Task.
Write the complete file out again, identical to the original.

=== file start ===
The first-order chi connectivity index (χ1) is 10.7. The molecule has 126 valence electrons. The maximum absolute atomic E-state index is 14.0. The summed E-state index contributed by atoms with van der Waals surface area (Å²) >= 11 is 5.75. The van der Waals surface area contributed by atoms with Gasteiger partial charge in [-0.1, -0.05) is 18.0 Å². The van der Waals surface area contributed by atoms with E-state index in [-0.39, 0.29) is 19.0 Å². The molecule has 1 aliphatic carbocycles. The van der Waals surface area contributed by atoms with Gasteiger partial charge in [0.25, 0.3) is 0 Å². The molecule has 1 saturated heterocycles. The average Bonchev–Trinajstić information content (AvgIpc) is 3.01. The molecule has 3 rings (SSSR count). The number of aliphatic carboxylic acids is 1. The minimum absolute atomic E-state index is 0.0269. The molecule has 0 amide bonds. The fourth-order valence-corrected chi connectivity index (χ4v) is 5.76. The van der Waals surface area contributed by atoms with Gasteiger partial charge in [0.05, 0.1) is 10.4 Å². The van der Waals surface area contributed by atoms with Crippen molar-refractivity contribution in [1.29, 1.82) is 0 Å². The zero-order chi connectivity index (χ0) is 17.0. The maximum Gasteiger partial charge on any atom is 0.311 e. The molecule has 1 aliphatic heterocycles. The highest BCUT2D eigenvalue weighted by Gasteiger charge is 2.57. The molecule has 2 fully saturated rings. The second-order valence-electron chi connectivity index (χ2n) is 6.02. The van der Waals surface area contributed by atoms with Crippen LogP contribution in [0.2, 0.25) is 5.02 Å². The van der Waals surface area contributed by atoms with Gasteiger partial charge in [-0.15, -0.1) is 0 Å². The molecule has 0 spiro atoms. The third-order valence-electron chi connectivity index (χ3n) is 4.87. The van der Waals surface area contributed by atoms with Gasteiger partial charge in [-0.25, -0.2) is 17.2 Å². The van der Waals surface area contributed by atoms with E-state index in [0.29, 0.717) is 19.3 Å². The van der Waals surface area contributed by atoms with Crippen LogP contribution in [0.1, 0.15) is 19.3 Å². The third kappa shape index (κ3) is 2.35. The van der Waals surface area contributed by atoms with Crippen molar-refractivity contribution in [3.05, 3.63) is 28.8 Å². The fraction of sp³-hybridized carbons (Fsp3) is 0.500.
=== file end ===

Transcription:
The first-order chi connectivity index (χ1) is 10.7. The molecule has 126 valence electrons. The maximum absolute atomic E-state index is 14.0. The summed E-state index contributed by atoms with van der Waals surface area (Å²) >= 11 is 5.75. The van der Waals surface area contributed by atoms with Gasteiger partial charge in [-0.1, -0.05) is 18.0 Å². The van der Waals surface area contributed by atoms with E-state index in [-0.39, 0.29) is 19.0 Å². The molecule has 1 aliphatic carbocycles. The van der Waals surface area contributed by atoms with Gasteiger partial charge in [0.25, 0.3) is 0 Å². The molecule has 1 saturated heterocycles. The average Bonchev–Trinajstić information content (AvgIpc) is 3.01. The molecule has 3 rings (SSSR count). The number of aliphatic carboxylic acids is 1. The minimum absolute atomic E-state index is 0.0269. The molecule has 0 amide bonds. The fourth-order valence-corrected chi connectivity index (χ4v) is 5.76. The van der Waals surface area contributed by atoms with Gasteiger partial charge in [0.05, 0.1) is 10.4 Å². The van der Waals surface area contributed by atoms with Crippen molar-refractivity contribution in [1.29, 1.82) is 0 Å². The zero-order chi connectivity index (χ0) is 17.0. The maximum Gasteiger partial charge on any atom is 0.311 e. The molecule has 1 aliphatic heterocycles. The highest BCUT2D eigenvalue weighted by Gasteiger charge is 2.57. The molecule has 2 fully saturated rings. The second-order valence-electron chi connectivity index (χ2n) is 6.02. The van der Waals surface area contributed by atoms with Crippen LogP contribution in [0.2, 0.25) is 5.02 Å². The van der Waals surface area contributed by atoms with Gasteiger partial charge in [-0.15, -0.1) is 0 Å². The molecule has 0 spiro atoms. The third-order valence-electron chi connectivity index (χ3n) is 4.87. The van der Waals surface area contributed by atoms with Gasteiger partial charge in [-0.25, -0.2) is 17.2 Å². The van der Waals surface area contributed by atoms with E-state index in [0.29, 0.717) is 19.3 Å². The van der Waals surface area contributed by atoms with Crippen LogP contribution in [0.1, 0.15) is 19.3 Å². The third kappa shape index (κ3) is 2.35. The van der Waals surface area contributed by atoms with Crippen molar-refractivity contribution in [3.05, 3.63) is 28.8 Å². The fraction of sp³-hybridized carbons (Fsp3) is 0.500.